U.S. equity futures are trading mixed ahead of Tuesday's opening bell as shares have marched higher since mid-May, boosted by a robust economic recovery, the prospect of further fiscal stimulus and low bond yields that prompted investors to snap up stocks.
Overnight, Wall Street's benchmark S&P 500 index rose 0.2% to a record as gains for Facebook, Nvidia and other tech stocks offset losses for other industries.
Investors are swinging between optimism about a global economic recovery underpinned by coronavirus vaccinations and worry that central banks might feel pressure to withdraw stimulus to cool rising inflation pressures.
Traders are watching U.S. jobs data due out Friday for signs of whether the labor market "will start to show initial signs of heating," Anderson Alves of ActivTrades said in a report.
The Federal Reserve says it believes a rise in prices of oil and other commodities is temporary, but wage increases can be more lasting.
U.S. equity futures are trading mixed ahead of Tuesday’s opening bell as shares have marched higher since mid-May, boosted by a robust economic recovery, the prospect of further fiscal stimulus and low bond yields that prompted investors to snap up s
On Wall Street, the S&P 500 rose to 4,290.61 while the Dow Jones Industrial Average dropped 0.4% to 34,283.27.
The Nasdaq composite added 1% to a record 14,500.51.
Nvidia jumped 5% after The Sunday Times in Britain reported several big customers of U.K. semiconductor company Arm came out in support of its proposed takeover by Nvidia.
Facebook climbed 4.2% after a federal judge dismissed antitrust lawsuits brought against it by the Federal Trade Commission and a group of state attorneys general. Apple rose 1.3%, Microsoft gained 1.4% and Intel climbed 2.8%.
Stock prices look expensive to some investors after rising faster than corporate profits. Inflation remains a worry, even if more investors have come around to the Federal Reserve’s view that it will be only a temporary problem.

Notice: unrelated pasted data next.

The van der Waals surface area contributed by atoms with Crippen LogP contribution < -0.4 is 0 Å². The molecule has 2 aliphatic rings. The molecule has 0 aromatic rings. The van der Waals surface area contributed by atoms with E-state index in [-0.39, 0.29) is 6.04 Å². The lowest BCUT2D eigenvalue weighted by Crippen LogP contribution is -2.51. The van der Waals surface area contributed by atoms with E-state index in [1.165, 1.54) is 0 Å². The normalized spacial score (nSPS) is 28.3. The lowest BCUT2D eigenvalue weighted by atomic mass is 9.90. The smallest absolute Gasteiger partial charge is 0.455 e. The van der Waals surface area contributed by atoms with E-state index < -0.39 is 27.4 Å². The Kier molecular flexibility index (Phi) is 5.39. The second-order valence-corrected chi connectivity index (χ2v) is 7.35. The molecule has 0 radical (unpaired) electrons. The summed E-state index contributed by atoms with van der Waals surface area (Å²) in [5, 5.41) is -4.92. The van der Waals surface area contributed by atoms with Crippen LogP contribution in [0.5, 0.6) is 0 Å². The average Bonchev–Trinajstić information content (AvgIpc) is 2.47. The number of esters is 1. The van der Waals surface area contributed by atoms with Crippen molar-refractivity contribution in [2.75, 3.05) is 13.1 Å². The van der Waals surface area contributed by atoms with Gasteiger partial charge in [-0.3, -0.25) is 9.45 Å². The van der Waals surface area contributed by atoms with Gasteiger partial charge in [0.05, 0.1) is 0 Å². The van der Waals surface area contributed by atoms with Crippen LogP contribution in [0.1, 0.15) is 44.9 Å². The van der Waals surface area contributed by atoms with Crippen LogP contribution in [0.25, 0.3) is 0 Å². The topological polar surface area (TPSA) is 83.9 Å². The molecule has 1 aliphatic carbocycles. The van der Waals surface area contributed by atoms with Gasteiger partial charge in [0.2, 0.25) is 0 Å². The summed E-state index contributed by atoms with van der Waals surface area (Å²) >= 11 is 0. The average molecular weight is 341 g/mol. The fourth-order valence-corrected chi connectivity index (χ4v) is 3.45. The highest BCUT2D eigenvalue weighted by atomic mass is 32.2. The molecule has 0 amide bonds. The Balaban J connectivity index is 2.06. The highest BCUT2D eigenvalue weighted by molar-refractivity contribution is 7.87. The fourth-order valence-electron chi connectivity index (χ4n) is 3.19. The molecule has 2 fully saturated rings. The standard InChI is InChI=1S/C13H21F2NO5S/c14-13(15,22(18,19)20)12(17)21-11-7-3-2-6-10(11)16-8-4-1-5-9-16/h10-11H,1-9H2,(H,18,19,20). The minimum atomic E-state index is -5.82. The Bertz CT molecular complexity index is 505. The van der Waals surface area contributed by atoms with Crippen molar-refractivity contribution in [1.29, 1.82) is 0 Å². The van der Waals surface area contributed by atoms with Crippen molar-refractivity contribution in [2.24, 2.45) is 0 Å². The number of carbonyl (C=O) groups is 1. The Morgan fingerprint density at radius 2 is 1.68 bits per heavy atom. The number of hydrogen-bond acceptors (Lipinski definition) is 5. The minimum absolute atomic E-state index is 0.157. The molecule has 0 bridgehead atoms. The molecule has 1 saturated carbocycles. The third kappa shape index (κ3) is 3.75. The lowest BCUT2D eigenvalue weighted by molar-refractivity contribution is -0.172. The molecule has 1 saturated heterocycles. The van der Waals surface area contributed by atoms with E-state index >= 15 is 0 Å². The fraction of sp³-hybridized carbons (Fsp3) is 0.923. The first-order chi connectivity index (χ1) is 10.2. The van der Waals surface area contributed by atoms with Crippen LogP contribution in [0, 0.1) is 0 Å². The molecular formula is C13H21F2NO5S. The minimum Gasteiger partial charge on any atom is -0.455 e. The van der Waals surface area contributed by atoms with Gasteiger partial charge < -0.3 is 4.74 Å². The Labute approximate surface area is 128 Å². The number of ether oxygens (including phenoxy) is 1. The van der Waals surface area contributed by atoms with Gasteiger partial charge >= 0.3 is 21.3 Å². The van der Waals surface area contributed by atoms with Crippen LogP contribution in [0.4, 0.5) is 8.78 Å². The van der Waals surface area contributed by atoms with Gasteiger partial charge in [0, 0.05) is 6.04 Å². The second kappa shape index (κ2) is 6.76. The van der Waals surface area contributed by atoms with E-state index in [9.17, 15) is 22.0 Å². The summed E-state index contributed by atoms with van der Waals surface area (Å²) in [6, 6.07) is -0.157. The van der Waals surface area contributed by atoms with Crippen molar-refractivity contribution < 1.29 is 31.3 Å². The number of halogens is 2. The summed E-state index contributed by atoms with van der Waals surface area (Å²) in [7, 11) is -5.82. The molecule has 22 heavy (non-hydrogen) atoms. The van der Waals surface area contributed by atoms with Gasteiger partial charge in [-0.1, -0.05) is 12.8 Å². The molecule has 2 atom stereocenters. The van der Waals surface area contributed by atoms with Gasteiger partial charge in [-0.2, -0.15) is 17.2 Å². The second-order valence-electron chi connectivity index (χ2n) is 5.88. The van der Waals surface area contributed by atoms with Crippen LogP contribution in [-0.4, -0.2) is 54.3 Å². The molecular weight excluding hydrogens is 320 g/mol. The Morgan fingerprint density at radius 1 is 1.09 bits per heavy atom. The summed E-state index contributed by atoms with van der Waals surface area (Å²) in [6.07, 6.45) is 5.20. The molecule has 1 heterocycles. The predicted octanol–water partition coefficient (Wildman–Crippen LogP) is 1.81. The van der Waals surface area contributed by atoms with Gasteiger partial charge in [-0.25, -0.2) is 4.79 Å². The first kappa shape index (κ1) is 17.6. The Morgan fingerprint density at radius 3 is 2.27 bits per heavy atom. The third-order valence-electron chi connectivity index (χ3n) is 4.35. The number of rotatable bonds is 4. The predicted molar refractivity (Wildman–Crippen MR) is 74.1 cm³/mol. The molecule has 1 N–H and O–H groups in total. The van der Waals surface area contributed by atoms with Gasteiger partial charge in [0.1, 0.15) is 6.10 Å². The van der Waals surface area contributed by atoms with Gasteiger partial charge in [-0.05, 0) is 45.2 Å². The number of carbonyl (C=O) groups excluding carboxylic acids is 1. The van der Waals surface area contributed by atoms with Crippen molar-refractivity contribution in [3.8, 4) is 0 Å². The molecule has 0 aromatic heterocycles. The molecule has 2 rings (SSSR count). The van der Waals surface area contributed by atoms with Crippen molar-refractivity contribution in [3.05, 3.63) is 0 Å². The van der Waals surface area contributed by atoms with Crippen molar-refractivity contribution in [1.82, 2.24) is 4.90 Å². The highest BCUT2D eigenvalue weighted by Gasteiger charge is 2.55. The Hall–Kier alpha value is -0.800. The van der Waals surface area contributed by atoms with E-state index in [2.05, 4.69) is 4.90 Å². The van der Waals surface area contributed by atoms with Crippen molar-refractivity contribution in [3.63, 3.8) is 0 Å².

Economists expect Friday's U.S. jobs numbers to show employers added 700,000 more than they cut in June. That would be an acceleration following a couple months of disappointingly slow hiring. They also expect the report to show that average hourly earnings jumped 3.7% in June from a year earlier.
Meanwhile, Asian stock markets declined for a second day Tuesday as investors looked ahead to U.S. employment data for indications of possible inflation pressures.
Market benchmarks in Shanghai, Tokyo and Hong Kong retreated.
Also Tuesday, the World Bank raised its forecast of China’s economic growth this year to 8.5% from its April prediction of 8.1%. The Washington-based lender said a full recovery requires progress in vaccinations against the coronavirus.
The Shanghai Composite Index fell 0.7% to 3,579.73 and the Nikkei 225 in Tokyo shed 0.9% to 28,801.05. The Hang Seng in Hong Kong lost 0.8% to 29,024.63.
The Kospi in Seoul retreated 0.5% to 3,285.62 and Sydney's S&P-ASX 200 lost 0.1% to 7,298.80.
India's Sensex opened down 0.2% at 52,624.43. Markets in New Zealand and Southeast Asia declined.
In energy markets, benchmark U.S. crude declined 18 cents to $72.73 per barrel in electronic trading on the New York Mercantile Exchange. The contract fell $1.14 to $72.91 on Monday. Brent crude, used to price international oils, shed 19 cents to $73.95 per barrel in London.
The dollar advanced to 110.57 yen from Monday's 110.55 yen. The euro retreated to $1.1920 from $1.1923.